Alien April continues for me with this gem of a shooter from Team 17, the guys who made the venerable Worms series.Alien Breed: Impact is the first part of a trilogy of top-down arcade style shooters that I got in a bundle who knows how long ago as "Alien Breed Trilogy." You can get it by itself for $10 from Steam, or you can get it along with its two sequels - Alien Breed 2: Assault and Alien Breed 3: Descent - for $23 as Alien Breed Trilogy.
For those of you who have played Alien Syndrome on the Wii, this was EXTREMELY reminiscent of that game, but it plays much better than the Alien Syndrome reboot in my opinion. You play as Connor, a generic space marine-turned-chief engineer on a ship that's going somewhere for some reason. They don't really tell you why you were doing whatever it was that you were doing prior to the events of the game because about 10 seconds into the opening scene (all of which are done in a really great comic book style), your alcoholic pilot crashes the ship into some monolithic "ghost ship" that's just drifting through space.
This gentleman was probably the ship's pilot. #MakeEarthGreatAgain
So anyway, after your idiot pilot crashes your ship into some ancient, derelict dreadnought, killing like 90% of the crew, you go off to see what's what. Oh, and your character is a racist against synths. Cheers.
You explore the ship, trying to get systems restored when OH SHIT there are bug alien things trying to eat you. You start off with just a pistol (unlimited ammo) and an assault rifle (very not unlimited ammo), but the first few aliens you encounter are just stupid little ankle biters that you can kick to death with one hit. You start to see the giant bug-aliens that want to use their spiky alien mandibles to butter up your fleshy human pooper real good.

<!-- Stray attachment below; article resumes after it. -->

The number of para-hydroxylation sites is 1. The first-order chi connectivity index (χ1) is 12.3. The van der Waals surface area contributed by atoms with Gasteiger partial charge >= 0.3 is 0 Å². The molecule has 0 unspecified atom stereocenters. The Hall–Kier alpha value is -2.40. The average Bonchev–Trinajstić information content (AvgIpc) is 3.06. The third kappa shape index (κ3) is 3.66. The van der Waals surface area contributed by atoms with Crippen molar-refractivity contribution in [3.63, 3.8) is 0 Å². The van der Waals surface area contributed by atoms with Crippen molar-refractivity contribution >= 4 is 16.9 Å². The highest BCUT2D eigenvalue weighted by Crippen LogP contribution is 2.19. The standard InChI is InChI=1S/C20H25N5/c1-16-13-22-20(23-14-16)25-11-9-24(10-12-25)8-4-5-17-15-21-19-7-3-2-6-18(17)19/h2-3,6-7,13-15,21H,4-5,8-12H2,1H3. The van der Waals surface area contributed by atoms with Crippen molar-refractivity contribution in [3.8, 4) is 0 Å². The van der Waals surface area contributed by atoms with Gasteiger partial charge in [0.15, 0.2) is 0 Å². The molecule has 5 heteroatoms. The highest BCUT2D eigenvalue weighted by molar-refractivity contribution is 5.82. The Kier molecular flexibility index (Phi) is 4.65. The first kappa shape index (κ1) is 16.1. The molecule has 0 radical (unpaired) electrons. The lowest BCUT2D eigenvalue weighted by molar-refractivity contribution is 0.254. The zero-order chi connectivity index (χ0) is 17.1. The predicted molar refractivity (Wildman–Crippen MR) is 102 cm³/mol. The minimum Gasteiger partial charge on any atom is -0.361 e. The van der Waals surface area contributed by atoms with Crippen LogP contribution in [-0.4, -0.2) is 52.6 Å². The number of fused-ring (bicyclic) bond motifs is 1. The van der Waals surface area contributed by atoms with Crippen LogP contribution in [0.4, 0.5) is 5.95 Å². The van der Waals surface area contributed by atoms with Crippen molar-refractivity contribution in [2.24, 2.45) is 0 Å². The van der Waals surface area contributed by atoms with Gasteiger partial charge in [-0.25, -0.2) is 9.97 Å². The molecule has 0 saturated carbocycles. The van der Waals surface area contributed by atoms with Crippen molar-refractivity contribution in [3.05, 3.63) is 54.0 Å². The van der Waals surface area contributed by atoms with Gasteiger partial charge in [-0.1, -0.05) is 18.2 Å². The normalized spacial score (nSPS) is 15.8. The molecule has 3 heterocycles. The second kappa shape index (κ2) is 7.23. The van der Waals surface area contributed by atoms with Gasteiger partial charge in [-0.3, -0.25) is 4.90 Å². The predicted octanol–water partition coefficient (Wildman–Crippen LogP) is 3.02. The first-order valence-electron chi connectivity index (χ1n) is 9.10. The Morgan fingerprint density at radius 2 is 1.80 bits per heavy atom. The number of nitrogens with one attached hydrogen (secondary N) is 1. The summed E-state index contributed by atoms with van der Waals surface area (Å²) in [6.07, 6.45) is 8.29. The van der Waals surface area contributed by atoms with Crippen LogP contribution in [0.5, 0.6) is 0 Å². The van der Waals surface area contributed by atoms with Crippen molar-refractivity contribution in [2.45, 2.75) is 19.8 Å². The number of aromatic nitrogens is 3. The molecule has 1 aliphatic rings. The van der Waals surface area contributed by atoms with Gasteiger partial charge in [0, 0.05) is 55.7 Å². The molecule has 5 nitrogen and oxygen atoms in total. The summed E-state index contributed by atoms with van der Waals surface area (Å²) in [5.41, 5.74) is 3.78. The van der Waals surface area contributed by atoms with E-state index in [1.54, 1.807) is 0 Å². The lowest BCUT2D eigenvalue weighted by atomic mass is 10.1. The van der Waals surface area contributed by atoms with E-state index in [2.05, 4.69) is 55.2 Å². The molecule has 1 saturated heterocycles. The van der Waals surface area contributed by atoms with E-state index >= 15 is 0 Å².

One thing I do want to note is that this game plays MUCH better with a gamepad. You can totally play it with a mouse and keyboard, and I'm sure that there are those who prefer that control scheme, but I found that an Xbox One controller worked far better for this game than a traditional PC control setup. The controls are about what you would expect from an arcade style shooter. It's almost a twin stick shooter in that you move with the left stick (obviously) and aim in a two dimensional circle with the right stick, using the right trigger to fire and the left trigger to use an item (medkit, grenade, etc.). You use the left and right bumpers to change the camera perspective. There's also a co-op feature, supported by both local and online multiplayer, but I didn't play around with that.
This is not a complex game, nor is the story especially interesting until the end (in the last of the five chapters, there are some things that, if you pay attention, will make you say "Hmmm, why is that there?"). It's a whole bucket of alien-killing fun, though. You've got five weapons from which to choose - your pistol, an assault rifle, a shotgun, a laser rifle, and an ion gun. Oh, and a flamethrower, which is straight up sex. All of these weapons can be upgraded three times - one upgrade for fire rate, one upgrade for reload speed, and one upgrade for attack strength (which is the only one that I ever bothered spending credits on).
Now then...the flamethrower. Imagine, if you will, mixing the taste of your favorite food, the sound of a creek gently flowing over pebbles, and the sensation of vigorous fornication with your anime girl of choice, all blending into one euphoria. That euphoria is what you feel when you use the flamethrower in this game, ESPECIALLY after upgrading its firepower. It's just....bliss. Pure, unadulterated bliss.
So here's basically what it boils down to. Aliens, arcade shooters, co-op, and flamethrowers - if you like any of two of those things, then you need to get this game. Like, yesterday. It's really great, surprisingly so. It feels like one of those gems of a game that manages to use a low budget to hit the "sweet spot" of gameplay, atmosphere, and charm that no $100,000,000 AAA title could ever quite emulate.
My Rating - 4 Neps
I'm a teacher.
And I like to play video games. I like to collect video games. I like to talk about video games, and I like to write about video games. During the day, I teach high school history; during the night, I spend my spare time gaming. Then I write about it.